Did they recommend you go late on your mortgage? Did they say they may be in court a lot during the week you are trying to contact them? Are you able to reach anyone at that lawyer’s office? Can you physically visit the office and walk in? What was the last status update you received from them or their staff? How about pleadings/motions? If you haven’t received anything and don’t know how to answer these questions, please, get a free consultation from an attorney. If no one will talk with you, I will.
Gather the important documents
I am trying very hard to not scare you, but this part will. Gather everything and bring it to the consultation with your attorney. Insist on an in person consultation. If you think you have enough information – you may not. If you walk in empty handed, bring a note pad. It is very important, going forward, to get as much information about your case. You may find that you were represented very poorly and that what you were told does not match reality. This is sadly the case in many situations. The goal here is to get information and be in a position to react to it.
Be Honest with Your Goals
If your case has been ongoing for years, you may be facing a hostile judiciary, an a bank or opposing party that has simply lost its patience with you and your case. If you know what your goal is, it is time to move towards it – whether through counsel or independently. If you cannot reach your attorney, or if your attorney does not respond to you, you have to have an ability to direct your new attorney as to what your end game is – in some cases it may be litigating for a day in court and in some other situations it may simply be a soft landing. Only you know what your goal is, and it is your attorneys job to counsel you on what is achievable and what is not.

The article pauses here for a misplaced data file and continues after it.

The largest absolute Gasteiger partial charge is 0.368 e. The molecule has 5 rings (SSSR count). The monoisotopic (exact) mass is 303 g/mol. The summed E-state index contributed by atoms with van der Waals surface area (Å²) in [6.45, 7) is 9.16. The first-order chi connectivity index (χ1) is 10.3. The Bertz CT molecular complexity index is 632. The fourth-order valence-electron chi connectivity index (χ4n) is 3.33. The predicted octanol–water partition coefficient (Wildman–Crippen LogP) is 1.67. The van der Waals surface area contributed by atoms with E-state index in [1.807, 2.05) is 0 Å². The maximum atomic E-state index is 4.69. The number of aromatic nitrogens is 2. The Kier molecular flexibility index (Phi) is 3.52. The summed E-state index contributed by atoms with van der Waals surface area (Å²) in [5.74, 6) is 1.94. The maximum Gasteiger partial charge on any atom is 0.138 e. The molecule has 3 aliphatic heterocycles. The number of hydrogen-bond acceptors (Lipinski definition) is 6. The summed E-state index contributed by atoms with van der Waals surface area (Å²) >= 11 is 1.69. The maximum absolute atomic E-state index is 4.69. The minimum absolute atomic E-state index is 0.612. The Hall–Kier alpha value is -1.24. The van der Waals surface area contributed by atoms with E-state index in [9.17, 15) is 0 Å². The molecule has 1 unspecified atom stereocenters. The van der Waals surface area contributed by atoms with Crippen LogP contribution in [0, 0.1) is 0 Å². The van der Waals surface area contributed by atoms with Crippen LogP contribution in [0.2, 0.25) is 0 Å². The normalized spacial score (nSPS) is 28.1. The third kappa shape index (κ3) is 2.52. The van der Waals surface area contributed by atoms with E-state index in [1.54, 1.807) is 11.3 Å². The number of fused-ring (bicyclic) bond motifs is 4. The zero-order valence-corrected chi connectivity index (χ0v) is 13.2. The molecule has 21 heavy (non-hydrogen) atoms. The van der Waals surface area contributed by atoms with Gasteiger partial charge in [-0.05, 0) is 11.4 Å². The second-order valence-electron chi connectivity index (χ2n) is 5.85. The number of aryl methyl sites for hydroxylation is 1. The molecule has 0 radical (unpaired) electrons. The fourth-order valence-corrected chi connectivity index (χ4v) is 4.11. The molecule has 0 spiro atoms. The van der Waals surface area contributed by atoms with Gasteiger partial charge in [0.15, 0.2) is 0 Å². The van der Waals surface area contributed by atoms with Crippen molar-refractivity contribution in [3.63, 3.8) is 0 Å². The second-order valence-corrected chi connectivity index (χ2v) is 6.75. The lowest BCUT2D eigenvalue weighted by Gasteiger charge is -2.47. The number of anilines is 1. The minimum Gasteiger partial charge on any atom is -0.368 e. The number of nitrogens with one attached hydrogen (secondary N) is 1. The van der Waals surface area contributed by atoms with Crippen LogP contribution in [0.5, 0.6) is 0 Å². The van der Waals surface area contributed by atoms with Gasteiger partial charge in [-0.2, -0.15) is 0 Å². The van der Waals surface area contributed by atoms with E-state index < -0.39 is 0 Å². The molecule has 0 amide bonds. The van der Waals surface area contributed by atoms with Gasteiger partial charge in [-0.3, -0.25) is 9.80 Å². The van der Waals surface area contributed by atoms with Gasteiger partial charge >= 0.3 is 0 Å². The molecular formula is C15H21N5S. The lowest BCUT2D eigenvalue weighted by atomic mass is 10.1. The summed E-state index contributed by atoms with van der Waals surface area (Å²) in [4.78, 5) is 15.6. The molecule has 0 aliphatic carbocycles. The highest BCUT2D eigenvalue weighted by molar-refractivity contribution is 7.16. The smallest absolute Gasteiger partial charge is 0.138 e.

I certainly hope that no one is ever in this position, but if you unfortunately are you still do have options. Contact another attorney within your local community or the Florida Bar Attorney Referral Service as soon as possible.
Ocwen Loan Servicing Foreclosure Issues – Consent Judgment in New York!
During my time defending foreclosures throughout the state, a rare oddity in terms of loan modifications has always been the loan servicer known as OCWEN! From extremely rare principal reductions in loan modifications to incredibly fast returns on a loss mitigation package, Ocwen Loan Servicing had always been a pleasure to work with…until know.
Recent revelations about this servicer have really changed my view on this servicer, to the point that where I am faced with them as a loan servicer on a client’s file – I have a specially tailored (and short) set of discovery aimed at the servicer.
What am I asking for? Why am I asking for it?
Click Here to find out!
If you were just served in a deficiency lawsuit by Mortgage Guaranty Insurance Company, it is important for you to act quickly and understand who they are, and why they filed a lawsuit against you
Mortgage Guaranty Insurance Company (MGIC) is a mortgage insurance underwriter that underwrites a wide range of home loans throughout the United States. Generally, Mortgage Guaranty Insurance Company, is paid a portion of your mortgage payment on a monthly basis to pay the premium of this insurance. This insurance provided is not for your protection, it is for the BANK!
What is Mortgage Insurance?
Mortgage Insurance (“MI”) basically works as a way for the bank to get paid if you miss a payment or default on your loan. The MI Company, in this case Mortgage Guaranty Insurance Company, will write the bank a check for a given amount as directed by the agreement, oftentimes paying the bank in full on the Mortgage they wrote to a borrower. If Mortgage Guaranty Insurance Company paid out a claim, the bank could assign its right to seek a deficiency in a foreclosure action or Mortgage Guaranty Insurance Company became automatically able to attempt to collect on the deficiency.